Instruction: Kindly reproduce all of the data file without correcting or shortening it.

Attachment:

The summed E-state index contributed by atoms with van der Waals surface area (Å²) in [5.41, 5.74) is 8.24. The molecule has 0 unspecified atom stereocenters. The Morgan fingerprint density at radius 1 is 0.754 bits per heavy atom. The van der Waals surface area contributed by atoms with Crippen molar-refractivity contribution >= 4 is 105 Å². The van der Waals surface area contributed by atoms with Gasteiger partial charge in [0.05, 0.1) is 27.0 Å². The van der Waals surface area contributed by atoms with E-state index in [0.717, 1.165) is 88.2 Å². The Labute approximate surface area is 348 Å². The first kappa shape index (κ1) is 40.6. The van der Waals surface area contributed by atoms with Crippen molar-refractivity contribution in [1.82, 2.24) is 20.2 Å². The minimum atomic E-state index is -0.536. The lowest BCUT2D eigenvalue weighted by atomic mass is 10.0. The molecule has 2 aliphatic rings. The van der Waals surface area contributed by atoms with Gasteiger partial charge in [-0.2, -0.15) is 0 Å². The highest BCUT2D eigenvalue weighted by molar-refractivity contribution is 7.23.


The summed E-state index contributed by atoms with van der Waals surface area (Å²) in [5.41, 5.74) is 8.24. The molecule has 0 unspecified atom stereocenters. The Morgan fingerprint density at radius 1 is 0.754 bits per heavy atom. The van der Waals surface area contributed by atoms with Crippen molar-refractivity contribution >= 4 is 105 Å². The van der Waals surface area contributed by atoms with Gasteiger partial charge in [0.05, 0.1) is 27.0 Å². The van der Waals surface area contributed by atoms with E-state index in [0.717, 1.165) is 88.2 Å². The Labute approximate surface area is 348 Å². The first kappa shape index (κ1) is 40.6. The van der Waals surface area contributed by atoms with Crippen molar-refractivity contribution in [1.82, 2.24) is 20.2 Å². The minimum atomic E-state index is -0.536. The lowest BCUT2D eigenvalue weighted by atomic mass is 10.0. The molecule has 2 aliphatic rings. The van der Waals surface area contributed by atoms with Gasteiger partial charge in [-0.2, -0.15) is 0 Å². The highest BCUT2D eigenvalue weighted by molar-refractivity contribution is 7.23.